Risk assets continue to march higher with cyclicals leading the way as hopes for more fiscal stimulus are revived in the U.S. Democrats have been using a bipartisan proposed $908 billion relief bill as the basis to bring the Republican Senate Leader to the negotiation table in the effort to get more stimulus over the line before the House breaks on December 11.
The ASX 200 is up 0.5% for the week, with the S&P 500 up 1.7%. Locally, miners have taken over from financials and energy as the market leader, with cyclicals continuing the outperformance over the past month. Defensives and growth continue to lag the market in Australia as investors remain optimistic of a strong recovery.
The rally in miners was driven by strong Chinese PMIs coupled with a weak production update and guidance from Vale, the major iron ore competitor with huge production in Brazil.
Oil firmed as OPEC+ came to an agreement despite some earlier wobbles that saw the official meeting delayed. The group announced that it has agreed to supply an additional 500,000 barrels per day starting January, with monthly meetings scheduled to assess any potential changes to the supply cuts as they continue to grapple with an uncertain recovery timeframe.
Westpac (WBC) announced the sale of its general insurance arm to Allianz for $725m, equivalent to 1.3x gross written premium for 2020. The sale is expected to add 0.12% to WBC’s Tier 1 Capital ratio.
Downer EDI (DOW) also announced a sale. After the ACCC scared the last round of bidders away by expressing concerns around the sale of its laundries business to competitors, private equity firm Adamantem Capital has agreed to buy 70% of the laundries business for $155 million at what looks to be a fairly attractive valuation of 12.5x EV/EBITA. Downer will retain the remaining 30% at this stage.
Optimism for Australia
We continue to see a bifurcation in the economic recoveries between countries that have handled the spread of COVID well, with the Chinese economy performing very strongly after successfully preventing a major second wave to date. Europe, on the other hand, looks to be at risk of a double-dip recession as the second wave of infections has resulted in a second wave of lockdowns. The U.S. has not seen as big a slowdown in their recovery despite record-high infections, but the pace and momentum of the recovery have definitely taken a big hit, as seen in last week’s poor employment figures.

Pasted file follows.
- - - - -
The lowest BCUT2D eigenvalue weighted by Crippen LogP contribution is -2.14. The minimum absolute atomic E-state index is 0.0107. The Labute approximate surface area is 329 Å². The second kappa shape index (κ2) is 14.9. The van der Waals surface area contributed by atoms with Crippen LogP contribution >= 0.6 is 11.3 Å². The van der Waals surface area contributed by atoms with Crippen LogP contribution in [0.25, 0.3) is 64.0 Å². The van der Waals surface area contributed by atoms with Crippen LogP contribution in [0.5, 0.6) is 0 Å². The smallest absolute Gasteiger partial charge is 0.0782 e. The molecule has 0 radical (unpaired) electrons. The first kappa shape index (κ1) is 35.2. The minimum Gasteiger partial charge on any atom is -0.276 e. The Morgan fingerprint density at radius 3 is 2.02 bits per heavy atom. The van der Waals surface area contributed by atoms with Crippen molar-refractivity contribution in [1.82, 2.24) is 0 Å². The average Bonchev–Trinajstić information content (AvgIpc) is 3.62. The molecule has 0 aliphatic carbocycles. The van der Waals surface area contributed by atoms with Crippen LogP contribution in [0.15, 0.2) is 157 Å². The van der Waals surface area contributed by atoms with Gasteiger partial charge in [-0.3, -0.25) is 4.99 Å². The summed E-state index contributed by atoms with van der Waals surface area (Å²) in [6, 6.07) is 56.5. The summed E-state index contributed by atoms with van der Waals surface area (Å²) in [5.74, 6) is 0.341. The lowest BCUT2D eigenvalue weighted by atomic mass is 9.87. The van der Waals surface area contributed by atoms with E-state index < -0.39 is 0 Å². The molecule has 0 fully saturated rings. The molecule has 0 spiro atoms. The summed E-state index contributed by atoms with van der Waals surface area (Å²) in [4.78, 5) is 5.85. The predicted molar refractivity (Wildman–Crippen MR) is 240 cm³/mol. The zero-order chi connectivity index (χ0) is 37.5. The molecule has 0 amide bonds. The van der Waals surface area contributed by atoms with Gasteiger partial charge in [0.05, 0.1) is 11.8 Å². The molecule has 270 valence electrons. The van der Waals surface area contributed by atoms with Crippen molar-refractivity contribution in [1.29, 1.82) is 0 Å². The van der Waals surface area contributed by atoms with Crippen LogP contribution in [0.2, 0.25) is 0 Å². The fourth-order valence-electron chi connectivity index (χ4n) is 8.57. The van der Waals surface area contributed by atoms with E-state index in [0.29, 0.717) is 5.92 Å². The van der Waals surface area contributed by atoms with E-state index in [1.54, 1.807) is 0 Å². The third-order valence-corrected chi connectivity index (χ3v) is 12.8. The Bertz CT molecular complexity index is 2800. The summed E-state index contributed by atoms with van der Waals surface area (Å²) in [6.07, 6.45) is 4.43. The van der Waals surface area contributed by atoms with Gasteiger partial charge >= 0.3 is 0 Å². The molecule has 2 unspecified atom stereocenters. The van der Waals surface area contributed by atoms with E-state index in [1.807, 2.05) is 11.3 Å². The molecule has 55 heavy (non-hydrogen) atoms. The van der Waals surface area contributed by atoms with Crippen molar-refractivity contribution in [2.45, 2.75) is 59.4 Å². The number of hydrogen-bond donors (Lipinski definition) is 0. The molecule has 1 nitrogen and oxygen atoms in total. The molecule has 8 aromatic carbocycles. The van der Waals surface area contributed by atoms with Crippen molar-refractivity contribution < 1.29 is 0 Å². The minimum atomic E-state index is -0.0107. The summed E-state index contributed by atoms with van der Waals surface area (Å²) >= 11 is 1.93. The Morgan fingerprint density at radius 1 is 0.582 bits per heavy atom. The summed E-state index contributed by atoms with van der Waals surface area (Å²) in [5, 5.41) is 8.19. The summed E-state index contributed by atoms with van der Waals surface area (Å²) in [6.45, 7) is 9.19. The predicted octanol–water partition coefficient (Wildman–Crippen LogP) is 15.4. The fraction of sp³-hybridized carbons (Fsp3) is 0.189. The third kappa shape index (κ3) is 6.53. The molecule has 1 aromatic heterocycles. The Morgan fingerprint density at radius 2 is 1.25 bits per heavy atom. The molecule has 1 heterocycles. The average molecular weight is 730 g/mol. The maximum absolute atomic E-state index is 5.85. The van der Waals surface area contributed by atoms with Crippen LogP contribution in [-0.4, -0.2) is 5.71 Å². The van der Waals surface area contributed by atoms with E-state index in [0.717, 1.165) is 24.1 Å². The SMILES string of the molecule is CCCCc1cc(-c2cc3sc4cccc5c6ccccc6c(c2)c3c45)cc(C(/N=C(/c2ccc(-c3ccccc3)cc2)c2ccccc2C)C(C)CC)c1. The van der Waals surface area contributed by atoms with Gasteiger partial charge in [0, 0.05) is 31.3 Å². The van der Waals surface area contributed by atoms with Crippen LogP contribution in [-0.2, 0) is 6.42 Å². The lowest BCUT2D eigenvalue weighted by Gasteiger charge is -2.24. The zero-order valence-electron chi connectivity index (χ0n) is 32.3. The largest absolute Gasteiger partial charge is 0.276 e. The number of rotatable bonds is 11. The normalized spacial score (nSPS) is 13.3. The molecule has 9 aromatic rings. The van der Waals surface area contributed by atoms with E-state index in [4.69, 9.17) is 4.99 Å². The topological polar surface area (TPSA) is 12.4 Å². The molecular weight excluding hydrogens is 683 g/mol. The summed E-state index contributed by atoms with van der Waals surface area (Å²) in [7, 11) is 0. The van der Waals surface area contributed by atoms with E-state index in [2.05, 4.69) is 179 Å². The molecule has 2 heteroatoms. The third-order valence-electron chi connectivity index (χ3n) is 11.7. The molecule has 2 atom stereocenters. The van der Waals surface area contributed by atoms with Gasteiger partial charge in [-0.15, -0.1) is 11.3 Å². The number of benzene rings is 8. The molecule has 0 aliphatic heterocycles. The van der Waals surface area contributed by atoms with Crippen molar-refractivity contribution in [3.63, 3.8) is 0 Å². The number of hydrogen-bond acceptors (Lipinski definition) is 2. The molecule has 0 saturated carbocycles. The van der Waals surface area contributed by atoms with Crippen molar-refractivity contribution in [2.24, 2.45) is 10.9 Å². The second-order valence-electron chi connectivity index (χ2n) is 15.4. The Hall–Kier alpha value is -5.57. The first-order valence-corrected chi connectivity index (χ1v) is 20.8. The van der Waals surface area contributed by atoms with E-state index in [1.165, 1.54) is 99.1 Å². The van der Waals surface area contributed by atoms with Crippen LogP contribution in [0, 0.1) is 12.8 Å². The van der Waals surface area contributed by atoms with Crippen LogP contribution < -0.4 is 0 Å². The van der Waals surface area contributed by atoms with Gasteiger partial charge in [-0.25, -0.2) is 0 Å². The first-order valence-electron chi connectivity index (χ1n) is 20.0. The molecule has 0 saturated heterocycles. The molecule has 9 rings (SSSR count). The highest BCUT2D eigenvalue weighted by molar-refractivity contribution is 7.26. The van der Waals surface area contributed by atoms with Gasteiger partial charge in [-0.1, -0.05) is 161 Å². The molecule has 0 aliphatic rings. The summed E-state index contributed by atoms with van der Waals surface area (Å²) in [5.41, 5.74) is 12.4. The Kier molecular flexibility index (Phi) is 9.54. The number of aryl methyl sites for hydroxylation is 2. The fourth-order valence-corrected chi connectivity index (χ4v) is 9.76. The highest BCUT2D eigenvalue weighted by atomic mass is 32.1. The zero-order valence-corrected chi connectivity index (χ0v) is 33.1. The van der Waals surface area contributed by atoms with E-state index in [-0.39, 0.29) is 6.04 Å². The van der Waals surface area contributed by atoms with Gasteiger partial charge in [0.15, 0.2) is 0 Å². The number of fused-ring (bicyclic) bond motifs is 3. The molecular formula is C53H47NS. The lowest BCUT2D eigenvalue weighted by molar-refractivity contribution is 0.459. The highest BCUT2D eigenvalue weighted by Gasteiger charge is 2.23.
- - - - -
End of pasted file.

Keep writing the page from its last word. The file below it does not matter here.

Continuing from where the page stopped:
At this stage, Australia’s recovery looks to be more like the former rather than the latter two, despite the second lockdown in Victoria. Third-quarter GDP figures were better than initial readings, with the economy just 3.8% lower than the prior year. Retail sales grew 1.4% in the month of October as well, though below expectations, the growth is encouraging for the economy. Trade was also better than expected on commodity price and volume strength, a key area for the Australian economy, and one that is highly leveraged to the expected global recovery.
In all, Australia looks to be well-placed, on a relative basis, to recover strongly. Despite the very well covered disputes with China and the trade impact on several industries, it is unlikely that China and Australia can decouple significantly as some key commodities such as iron ore cannot be easily replaced or substituted from production elsewhere.
Breaking through $100 trillion
With this backdrop, the global stock market has hit another new milestone as the market capitalisation of all stocks hit USD 100 trillion, 15% above the value of global GDP.
The 100 trillion milestone itself doesn’t tell us much in terms of valuation or direction, but being 15% above the value of global GDP does bring up some viable valuation concerns. With central bank and governments providing lots of support through monetary and fiscal stimulus, however, the market remains well supported, with strong global GDP growth anticipated over the next couple of years. Case in point, the European Central Bank is widely expected to announce further easing measures via the Quantitative Easing program at their meeting later this week.
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